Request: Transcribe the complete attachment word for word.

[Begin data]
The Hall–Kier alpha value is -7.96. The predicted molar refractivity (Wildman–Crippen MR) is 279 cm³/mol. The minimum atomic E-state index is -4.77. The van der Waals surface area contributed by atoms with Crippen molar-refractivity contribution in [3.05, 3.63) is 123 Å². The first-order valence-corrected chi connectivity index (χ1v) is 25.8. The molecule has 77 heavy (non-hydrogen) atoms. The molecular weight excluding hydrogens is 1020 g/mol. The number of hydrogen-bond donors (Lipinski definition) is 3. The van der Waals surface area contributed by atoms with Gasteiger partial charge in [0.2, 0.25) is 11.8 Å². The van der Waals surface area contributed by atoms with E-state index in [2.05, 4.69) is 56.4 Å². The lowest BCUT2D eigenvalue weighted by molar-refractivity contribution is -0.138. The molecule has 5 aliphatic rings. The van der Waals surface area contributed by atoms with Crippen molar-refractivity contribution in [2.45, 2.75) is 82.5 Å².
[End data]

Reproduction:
The Hall–Kier alpha value is -7.96. The predicted molar refractivity (Wildman–Crippen MR) is 279 cm³/mol. The minimum atomic E-state index is -4.77. The van der Waals surface area contributed by atoms with Crippen molar-refractivity contribution in [3.05, 3.63) is 123 Å². The first-order valence-corrected chi connectivity index (χ1v) is 25.8. The molecule has 77 heavy (non-hydrogen) atoms. The molecular weight excluding hydrogens is 1020 g/mol. The number of hydrogen-bond donors (Lipinski definition) is 3. The van der Waals surface area contributed by atoms with Gasteiger partial charge in [0.2, 0.25) is 11.8 Å². The van der Waals surface area contributed by atoms with E-state index in [2.05, 4.69) is 56.4 Å². The lowest BCUT2D eigenvalue weighted by molar-refractivity contribution is -0.138. The molecule has 5 aliphatic rings. The van der Waals surface area contributed by atoms with Crippen molar-refractivity contribution in [2.45, 2.75) is 82.5 Å².